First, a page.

Local relief supplies heading for storm zone

Posted at: 11/02/2012 11:32 PM
Updated at: 11/02/2012 11:35 PM
By: Dan Levy

ALBANY - Relief supplies from the Capital Region are well on their way toward the storm zone. Many local residents are doing what ever they can to help those in need, including two Albany residents who have two entirely different reasons to get involved.

Seeing the heartbreaking images on television and witnessing the deepening despair was difficult for Danielle Shubert, especially since she shares a common bond with so many storm survivors.

"I have a new baby and knowing that a mother couldn't feed her baby, if that was me, I'd be so upset," Shubert, a kindergarten teacher, said. "I just wanted to help another mother."

And so with three month old Thomas as her inspiration, Danielle began collecting baby formula, diapers, wipes, and anything else she thought might be useful to people who, in many cases, have lost everything.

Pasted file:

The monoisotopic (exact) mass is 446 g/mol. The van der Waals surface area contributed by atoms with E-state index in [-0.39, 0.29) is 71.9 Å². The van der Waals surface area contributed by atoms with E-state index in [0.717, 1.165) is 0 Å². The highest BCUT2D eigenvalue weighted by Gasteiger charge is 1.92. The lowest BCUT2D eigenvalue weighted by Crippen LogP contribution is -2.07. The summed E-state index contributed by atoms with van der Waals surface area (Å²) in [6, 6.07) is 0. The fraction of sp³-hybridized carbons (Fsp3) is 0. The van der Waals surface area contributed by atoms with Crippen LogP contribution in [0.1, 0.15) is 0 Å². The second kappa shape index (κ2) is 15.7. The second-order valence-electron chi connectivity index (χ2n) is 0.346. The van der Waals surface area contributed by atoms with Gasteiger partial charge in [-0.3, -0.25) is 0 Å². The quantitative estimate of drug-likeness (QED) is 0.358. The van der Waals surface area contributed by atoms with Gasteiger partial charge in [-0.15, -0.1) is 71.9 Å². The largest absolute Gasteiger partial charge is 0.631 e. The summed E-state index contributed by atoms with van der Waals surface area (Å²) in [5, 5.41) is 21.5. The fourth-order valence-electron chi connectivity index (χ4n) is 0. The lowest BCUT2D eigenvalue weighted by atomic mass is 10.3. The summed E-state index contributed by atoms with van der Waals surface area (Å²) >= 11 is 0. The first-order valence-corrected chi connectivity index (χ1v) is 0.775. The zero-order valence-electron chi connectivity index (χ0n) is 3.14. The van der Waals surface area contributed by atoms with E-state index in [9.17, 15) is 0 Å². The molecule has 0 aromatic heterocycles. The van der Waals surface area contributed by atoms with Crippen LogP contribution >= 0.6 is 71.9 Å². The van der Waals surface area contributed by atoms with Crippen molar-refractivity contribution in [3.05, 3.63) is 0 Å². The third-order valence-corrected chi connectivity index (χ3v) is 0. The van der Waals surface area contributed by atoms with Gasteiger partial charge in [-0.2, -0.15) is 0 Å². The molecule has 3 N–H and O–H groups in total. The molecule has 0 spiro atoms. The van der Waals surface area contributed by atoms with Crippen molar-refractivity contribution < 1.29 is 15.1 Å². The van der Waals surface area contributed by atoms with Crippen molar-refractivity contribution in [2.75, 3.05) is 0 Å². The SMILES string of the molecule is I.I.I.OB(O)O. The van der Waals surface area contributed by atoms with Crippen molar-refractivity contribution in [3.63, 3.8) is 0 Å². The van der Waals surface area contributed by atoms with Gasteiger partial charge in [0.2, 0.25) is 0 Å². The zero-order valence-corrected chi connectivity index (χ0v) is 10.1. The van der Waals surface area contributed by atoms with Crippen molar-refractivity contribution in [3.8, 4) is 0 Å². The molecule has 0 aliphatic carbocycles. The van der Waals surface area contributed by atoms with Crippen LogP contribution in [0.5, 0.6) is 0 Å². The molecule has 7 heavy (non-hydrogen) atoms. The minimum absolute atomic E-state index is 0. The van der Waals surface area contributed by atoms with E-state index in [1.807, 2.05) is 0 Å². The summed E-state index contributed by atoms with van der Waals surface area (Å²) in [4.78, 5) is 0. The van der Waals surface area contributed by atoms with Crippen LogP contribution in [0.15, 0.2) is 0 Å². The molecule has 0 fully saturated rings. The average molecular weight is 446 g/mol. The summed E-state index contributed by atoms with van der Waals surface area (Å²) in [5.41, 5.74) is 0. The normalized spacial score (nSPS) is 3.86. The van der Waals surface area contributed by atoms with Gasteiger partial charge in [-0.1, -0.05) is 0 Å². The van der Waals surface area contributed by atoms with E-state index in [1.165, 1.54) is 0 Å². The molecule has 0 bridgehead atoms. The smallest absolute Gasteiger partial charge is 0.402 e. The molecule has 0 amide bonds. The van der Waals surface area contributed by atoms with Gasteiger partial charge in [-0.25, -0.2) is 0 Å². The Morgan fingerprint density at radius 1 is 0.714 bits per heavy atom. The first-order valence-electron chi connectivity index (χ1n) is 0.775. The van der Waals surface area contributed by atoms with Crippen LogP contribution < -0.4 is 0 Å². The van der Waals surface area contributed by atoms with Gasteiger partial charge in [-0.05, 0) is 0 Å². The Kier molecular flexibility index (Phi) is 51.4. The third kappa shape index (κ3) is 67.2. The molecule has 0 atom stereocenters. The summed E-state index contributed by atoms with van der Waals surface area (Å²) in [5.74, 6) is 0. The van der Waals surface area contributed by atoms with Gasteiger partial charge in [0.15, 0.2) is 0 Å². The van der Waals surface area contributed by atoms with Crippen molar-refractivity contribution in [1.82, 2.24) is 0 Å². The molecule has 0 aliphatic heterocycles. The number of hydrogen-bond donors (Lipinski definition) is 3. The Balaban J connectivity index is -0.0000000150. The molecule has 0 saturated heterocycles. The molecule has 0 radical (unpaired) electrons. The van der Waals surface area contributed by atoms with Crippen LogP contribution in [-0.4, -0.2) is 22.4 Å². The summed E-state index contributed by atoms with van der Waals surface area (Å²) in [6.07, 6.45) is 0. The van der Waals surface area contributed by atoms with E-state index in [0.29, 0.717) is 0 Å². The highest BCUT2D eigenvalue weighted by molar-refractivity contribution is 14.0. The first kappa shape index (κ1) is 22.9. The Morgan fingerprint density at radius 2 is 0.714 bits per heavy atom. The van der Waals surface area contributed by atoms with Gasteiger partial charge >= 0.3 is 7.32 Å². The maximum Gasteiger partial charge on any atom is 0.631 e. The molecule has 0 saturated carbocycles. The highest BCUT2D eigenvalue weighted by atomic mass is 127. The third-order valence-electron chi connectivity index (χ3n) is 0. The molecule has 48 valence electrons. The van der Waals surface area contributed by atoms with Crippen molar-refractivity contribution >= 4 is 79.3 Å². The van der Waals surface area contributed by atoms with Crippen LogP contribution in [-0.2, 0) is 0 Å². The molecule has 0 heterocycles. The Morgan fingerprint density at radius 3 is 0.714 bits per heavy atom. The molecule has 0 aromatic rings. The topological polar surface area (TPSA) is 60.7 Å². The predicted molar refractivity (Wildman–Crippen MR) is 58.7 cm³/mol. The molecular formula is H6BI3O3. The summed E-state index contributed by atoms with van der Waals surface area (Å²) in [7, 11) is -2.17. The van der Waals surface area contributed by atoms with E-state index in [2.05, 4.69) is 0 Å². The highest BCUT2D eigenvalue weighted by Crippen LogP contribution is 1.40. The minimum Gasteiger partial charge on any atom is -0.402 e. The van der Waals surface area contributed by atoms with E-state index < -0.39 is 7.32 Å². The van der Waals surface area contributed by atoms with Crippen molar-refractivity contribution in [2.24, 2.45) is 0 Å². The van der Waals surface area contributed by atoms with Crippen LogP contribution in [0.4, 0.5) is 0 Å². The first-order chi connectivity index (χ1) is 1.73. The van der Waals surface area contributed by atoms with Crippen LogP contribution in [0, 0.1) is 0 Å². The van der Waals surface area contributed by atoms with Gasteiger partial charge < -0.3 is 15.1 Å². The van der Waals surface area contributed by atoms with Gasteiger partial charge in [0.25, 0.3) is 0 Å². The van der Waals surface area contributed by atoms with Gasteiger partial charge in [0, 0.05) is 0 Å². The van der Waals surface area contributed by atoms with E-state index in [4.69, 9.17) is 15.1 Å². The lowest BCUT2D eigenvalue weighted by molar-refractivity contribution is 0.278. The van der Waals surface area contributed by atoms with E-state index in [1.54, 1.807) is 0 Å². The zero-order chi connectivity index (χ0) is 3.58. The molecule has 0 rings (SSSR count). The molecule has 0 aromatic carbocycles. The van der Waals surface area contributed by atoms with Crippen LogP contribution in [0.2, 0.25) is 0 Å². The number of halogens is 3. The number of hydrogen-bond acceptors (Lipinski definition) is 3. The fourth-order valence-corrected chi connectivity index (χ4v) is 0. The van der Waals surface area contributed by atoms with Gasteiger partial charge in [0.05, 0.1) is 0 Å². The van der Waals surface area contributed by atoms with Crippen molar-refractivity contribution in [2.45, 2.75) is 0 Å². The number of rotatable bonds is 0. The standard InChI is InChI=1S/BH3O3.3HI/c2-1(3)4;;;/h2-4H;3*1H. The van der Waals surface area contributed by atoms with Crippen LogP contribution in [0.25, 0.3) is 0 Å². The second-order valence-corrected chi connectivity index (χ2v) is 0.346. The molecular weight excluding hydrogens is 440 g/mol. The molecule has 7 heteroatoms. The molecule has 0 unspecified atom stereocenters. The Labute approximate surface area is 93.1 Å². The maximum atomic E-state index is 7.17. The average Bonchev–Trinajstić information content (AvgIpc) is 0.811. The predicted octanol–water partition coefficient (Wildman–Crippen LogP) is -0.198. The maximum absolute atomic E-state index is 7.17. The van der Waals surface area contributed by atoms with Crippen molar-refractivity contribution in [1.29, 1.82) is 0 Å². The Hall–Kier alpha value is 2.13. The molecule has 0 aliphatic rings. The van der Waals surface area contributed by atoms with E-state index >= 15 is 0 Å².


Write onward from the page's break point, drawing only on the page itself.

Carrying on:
"I just looked in my pantry and I found things that I hadn't had in a while, that didn't expire for a couple of years, and put them in a bag," Shubert explained.

Of course Danielle needed to find someone who could deliver the goods. That's where her friend Jessica Mokhiber comes in. They loaded her SUV, then transferred the load into Alan Ng's car, who, as it turns out, was heading to Staten Island Friday night to see his parents, who remained hunkered down in their home when Sandy came howling through.

"The entire time, they stayed inside," Ng, a mechanical engineer from Albany, said. "My mother said she was listening to the wind the whole time and thought that her roof was going to fly off."

Ng suspects his aging parents may be without power for at least several weeks, which is why he was anxious to rush two propane heaters down to them.

"I'm just trying to get the heat going so that my parents won't get sick," Ng says. "I'm more concerned about them getting sick and not being able to do much."

Alan Ng isn't only delivering the goods, he's delivering a message that a mechanical engineer and a kindergarten teacher can play vital roles during a long recovery.

"I hope that they appreciate the things that come to them," Shubert says. "If something ever happens up here in Albany, I hope they would help us out."

Ng says, in the morning, he intends to find a church, synagogue, or food pantry to drop off the rest of the donated items.